If that’s not enough, Specialized also offers its range extender – a thermos-sized battery pack with 160Wh of extra juice that fits in a standard bottle cage and effectively adds another 50 per cent to the range.
MasterMind display offers total control
With the new MasterMind TCU display that’s integrated into the top tube, matching your power consumption to your ride couldn’t be easier. Not only does it give you an easy-to-read percentage for your battery remaining, you can also tweak the level of assistance in 10 per cent increments by selecting the MicroTune function. This gives you more freedom to optimise the support depending on riding partners or terrain without resorting to delving into the comprehensive Mission Control app. Just hold down the + button on the remote control to enter MicroTune and use the + and – to modify the support.
That’s just the tip of the iceberg as far as tuning is concerned, with the MasterMind TCU allowing you to customise the data shown on the display screen as well as adjust settings such as the clock and the units of measurement.
Frame layout and sizing
With so much going on in terms of motor, battery and firmware, it’s easy to lose sight of the chassis it’s all built around. Let’s not forget that the Enduro is one of the finest hard hitting analogue bikes on the market; one that we described as “the most impressive long-travel 29er we’ve ridden” when we tested it last year. The Specialized Turbo Kenevo SL shares the same FACT 11M carbon frame and four-bar suspension design with additional tension links driving a belly-mounted shock as the Enduro. Obviously the engineers have had to move things around a little to accommodate the extra height of the motor, but broadly speaking it shares similar end goals: lowering the centre of gravity; reducing side loading on the shock; managing anti-squat, anti-rise, progression and axle path. There is a down side however; because the shock pierces the seat tube, dropper post insertion is minimal. Our S4 test bike (there are four frame sizes from S2 to S5) comes with a 170mm dropper post, but there was 30mm of fixed post sticking out of the frame when fully inserted. And when fully extended the seat was too high. So if you’re of average height and want to ride an S4, you may need to ask your bike shop nicely to swap the post for a 150mm version.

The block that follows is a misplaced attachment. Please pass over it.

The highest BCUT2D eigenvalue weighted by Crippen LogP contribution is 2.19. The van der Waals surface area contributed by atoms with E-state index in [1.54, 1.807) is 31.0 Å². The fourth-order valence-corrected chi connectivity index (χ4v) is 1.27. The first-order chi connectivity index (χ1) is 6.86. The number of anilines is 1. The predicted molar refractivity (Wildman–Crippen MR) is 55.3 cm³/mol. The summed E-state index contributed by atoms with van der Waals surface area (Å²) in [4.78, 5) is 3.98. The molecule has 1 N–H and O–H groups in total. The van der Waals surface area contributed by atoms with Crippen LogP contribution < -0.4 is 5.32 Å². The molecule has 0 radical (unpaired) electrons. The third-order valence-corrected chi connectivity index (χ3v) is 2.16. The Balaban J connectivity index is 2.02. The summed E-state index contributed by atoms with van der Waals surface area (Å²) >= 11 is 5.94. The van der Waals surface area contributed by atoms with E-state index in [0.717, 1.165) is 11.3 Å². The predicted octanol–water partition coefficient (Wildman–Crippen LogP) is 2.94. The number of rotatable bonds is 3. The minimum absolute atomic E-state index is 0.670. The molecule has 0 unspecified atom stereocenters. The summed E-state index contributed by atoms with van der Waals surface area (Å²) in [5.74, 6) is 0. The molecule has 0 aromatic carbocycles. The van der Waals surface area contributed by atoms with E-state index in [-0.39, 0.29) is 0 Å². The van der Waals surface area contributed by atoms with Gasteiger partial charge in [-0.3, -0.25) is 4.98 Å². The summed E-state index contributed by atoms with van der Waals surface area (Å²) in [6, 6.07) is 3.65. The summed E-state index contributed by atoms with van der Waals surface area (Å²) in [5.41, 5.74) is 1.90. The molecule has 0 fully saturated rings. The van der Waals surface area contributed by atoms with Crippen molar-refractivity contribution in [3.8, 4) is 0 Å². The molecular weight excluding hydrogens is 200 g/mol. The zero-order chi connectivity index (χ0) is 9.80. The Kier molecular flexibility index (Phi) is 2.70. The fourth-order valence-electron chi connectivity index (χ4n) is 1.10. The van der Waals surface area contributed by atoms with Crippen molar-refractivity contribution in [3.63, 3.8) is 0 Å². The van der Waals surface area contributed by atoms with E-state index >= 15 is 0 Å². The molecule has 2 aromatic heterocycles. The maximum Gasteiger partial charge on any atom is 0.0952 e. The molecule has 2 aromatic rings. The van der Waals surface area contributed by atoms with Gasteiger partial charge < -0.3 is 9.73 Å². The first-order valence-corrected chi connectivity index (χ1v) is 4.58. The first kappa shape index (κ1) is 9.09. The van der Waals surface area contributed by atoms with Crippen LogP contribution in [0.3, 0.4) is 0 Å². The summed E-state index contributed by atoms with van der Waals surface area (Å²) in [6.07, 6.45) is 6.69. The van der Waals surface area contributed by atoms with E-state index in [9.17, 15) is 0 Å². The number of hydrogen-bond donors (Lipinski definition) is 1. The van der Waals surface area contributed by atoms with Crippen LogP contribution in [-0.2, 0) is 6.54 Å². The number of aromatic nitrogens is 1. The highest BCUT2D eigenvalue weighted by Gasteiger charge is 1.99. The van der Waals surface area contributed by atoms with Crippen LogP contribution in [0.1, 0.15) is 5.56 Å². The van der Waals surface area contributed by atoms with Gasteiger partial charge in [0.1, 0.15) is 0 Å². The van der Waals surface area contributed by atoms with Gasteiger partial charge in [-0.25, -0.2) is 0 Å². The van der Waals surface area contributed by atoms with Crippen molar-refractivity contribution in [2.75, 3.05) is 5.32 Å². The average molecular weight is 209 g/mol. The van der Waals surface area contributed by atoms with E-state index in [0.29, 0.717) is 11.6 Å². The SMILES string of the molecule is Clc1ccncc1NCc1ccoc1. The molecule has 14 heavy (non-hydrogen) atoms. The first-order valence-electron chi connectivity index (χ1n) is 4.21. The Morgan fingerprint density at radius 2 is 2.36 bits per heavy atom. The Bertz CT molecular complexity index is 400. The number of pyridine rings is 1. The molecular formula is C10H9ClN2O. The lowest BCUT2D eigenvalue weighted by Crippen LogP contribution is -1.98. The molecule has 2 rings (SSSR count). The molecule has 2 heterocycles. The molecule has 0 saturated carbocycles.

It’s an issue that undermines Specialized’s democratically configured S size range, particularly if you’re 5ft 9in or shorter. Rather than giving riders the opportunity to up and down size according to riding style and terrain, it restricts them to whatever frame they can run with a decent size dropper post. Every mm counts when you’re trying to hustle a 170mm travel 29er on the steepest and gnarliest tracks you can find, so it’s frustrating that the Specialized Turbo Kenevo SL doesn’t let you get that saddle completely out of the way.
Pick your geometry
While your freedom to drop the saddle may be limited, the scope for adjusting the Specialized Turbo Kenevo SL geometry is generous. First introduced on the Stumpjumper Evo and carried across to the latest Turbo Levo, the new Kenevo SL gets angle adjust headset cups and Horst link flip chips. All told you can set it up in six different configurations, with three different head angles and two bottom bracket heights. Raising and lowering the BB also has an impact on the chainstay length, head angle and reach. If that’s enough to make your head spin, Specialized should have a handy online geometry tool live by the time you read this, allowing you to set up the bike to your preferred measurements, or simply prioritise a terrain or handling trait and it will tell you which setting to use.
Specialized’s figures are pretty accurate too, as our S4 test bike measured almost bang on the geo chart, save for the BB height, which was 12mm lower than claimed.
Rival ‘diet’ e-bikes
- Orbea Rise(s) expectations with 16kg e-bike
- Forestal Siryon joins the new wave of diet ebikes
- Mondraker Crafty Carbon RR: first ride review
- Lightest e-bike ever! 17.3kg Specialized Turbo Levo SL: first ride review
- Lapierre eZesty AM LTD Ultimate: first ride review
- Focus Raven2 signals a whole new direction for e-bikes
S-Works Turbo Kenevo SL:
Turbo Kenevo SL Expert:
S-Works Turbo Kenevo SL frameset:
Comparisons with the Specialized Enduro
Enduro weight: 14.59kg
Kenevo SL weight: 18.8kg
Enduro suspension travel: 170mm
Kenevo SL suspension travel: 170mm
Enduro fork: Fox Float 36 Factory GRIP2
Kenevo SL fork: Fox Float 38 Factory GRIP2
Enduro rear shock: Fox Float DHX2 Factory
Kenevo SL rear shock: Fox Float X2 Factory
Enduro wheelset: Roval Traverse SL Carbon
Kenevo SL wheelset: Roval Traverse SL Carbon
Enduro price: £8,999
Kenevo SL price: £12,500